Table of Contents
- Executive Summary
- Drivers of On-Premises Cloud
- Options and Benefits for On-Premises Cloud
- Google Anthos Bare Metal: an On-Premises Platform
- Field Test Findings and TCO Analysis
- About Joep Piscaer
The transformative impact of the cloud on businesses has prompted a broad and rapid migration to cloud-first strategies. Yet as organizations transition to cloud-aligned infrastructures, they are challenged by older, monolithic applications with large data volume and processing capacity needs.
These applications are not an easy or natural fit for the cloud, for a myriad of reasons that include application size, complexity, regulatory and compliance requirements, and cost.
While the rest of the application landscape increases its improvement velocity, these laggards can become a technical and business liability. How do architects make sure the technical debt and friction don’t grow to become a threat to the business?
To get closer to a solution, we need to understand the reasons these applications stay on-premises, and consider the steps we can take to derive benefits from cloud-based models without adding undue overhead or operational burden. In short, what are the options for modernizing apps on-premises—with all the benefits of modern cloud-native technologies like containers and Kubernetes—and what are the implications of different on-premises modernization models?
In this report, we take a look at some of the options at our disposal, and explore the capabilities and benefits of each on-premises app modernization approach. To this end, we ran a field test that compares the process of deploying a sample application on the Google Anthos Bare Metal platform to the process required to deploy a similar application on a do-it-yourself (DIY) infrastructure. We learned that:
- Kubernetes is a core enabler but should not be your core business. It is a means to an end, helping organizations achieve their strategic goals faster, cheaper, and better. The business value of Kubernetes isn’t Kubernetes itself but the technological potential it unlocks. It has massive potential to deliver business value, but the many difficult, time-consuming tasks required to operationalize Kubernetes at scale distracts engineers from realizing that business value.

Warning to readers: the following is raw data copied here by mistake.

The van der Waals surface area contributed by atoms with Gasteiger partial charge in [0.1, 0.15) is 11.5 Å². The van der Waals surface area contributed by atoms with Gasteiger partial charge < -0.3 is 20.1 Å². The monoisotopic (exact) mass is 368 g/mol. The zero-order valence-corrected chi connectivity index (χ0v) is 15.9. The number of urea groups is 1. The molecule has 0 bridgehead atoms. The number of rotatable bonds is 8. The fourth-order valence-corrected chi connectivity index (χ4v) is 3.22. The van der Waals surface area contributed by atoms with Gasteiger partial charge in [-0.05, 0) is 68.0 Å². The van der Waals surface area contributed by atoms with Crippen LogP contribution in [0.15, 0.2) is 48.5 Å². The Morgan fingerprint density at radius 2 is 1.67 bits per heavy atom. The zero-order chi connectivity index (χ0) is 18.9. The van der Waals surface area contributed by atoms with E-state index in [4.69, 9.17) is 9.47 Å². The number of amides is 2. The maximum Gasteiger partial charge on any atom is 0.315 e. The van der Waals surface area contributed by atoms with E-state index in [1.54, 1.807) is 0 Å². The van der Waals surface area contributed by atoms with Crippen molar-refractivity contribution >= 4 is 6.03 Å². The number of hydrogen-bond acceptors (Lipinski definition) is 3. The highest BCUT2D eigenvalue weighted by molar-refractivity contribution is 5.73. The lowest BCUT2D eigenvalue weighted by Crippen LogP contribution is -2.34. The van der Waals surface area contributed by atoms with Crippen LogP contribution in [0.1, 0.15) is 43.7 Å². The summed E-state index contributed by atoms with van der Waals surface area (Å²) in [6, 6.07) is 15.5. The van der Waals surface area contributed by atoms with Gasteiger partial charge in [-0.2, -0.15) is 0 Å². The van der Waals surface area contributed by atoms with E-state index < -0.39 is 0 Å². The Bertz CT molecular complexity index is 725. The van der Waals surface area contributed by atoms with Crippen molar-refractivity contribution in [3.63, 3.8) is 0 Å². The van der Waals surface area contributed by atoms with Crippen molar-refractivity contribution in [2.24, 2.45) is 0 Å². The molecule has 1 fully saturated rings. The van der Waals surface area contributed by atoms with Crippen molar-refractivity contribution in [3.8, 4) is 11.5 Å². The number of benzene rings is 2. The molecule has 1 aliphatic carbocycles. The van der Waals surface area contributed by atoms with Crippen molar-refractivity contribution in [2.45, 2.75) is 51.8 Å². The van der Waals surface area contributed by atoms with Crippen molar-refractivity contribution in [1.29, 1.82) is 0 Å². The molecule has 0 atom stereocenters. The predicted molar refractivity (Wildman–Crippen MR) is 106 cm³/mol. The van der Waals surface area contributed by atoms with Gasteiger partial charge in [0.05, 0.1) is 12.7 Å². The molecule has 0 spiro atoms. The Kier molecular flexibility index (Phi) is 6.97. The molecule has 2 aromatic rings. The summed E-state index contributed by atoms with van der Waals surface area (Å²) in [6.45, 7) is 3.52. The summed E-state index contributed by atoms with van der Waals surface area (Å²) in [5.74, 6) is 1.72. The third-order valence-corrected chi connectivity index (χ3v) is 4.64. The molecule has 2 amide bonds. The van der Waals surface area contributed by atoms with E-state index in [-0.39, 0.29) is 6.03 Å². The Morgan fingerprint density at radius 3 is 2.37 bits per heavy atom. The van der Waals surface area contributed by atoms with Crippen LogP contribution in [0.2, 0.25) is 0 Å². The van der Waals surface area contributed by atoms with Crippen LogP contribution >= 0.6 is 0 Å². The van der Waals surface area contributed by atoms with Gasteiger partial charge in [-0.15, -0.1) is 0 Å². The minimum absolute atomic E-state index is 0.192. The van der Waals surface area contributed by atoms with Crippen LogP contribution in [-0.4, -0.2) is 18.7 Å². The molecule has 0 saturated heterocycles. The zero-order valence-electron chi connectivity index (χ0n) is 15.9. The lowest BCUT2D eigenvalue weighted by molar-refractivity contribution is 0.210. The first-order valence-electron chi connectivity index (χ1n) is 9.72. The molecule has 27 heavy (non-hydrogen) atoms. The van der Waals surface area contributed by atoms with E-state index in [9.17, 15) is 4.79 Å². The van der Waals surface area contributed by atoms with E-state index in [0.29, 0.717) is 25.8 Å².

- Self-managed Kubernetes is more expensive. Organizations seek to maximize the value they get out of Kubernetes while minimizing their investments; DIY platforms do not align with these values, requiring expensive, specialized knowledge while the toil of day-to-day operations distracts the team from meaningful work. A managed, cloud-connected Kubernetes platform lowers onboarding and operational costs. Streamlined operations, simplified administration, and proximity to advanced cloud services are additional benefits.
This GigaOm Field Test report enables us to assess different approaches to run these applications on-premises and weigh the pros and cons of each. We determined that using the Google Anthos Bare Metal fully managed solution provides a measurable TCO advantage over DIY environments, and that Anthos Bare Metal offers additional benefits beyond TCO. Among the cost benefits we found:
- 60% lower server and storage costs
- 81% reduction in labor costs over 3-year period
- 92% reduction in Help Desk Level 1-3 support costs
Overall, we learned that a managed platform frees up engineers’ time and resources to work on application modernization, instead of just keeping the infrastructure running. As a result, we can say that Anthos Bare Metal may be viewed as an imperative element of a forward-thinking application modernization strategy.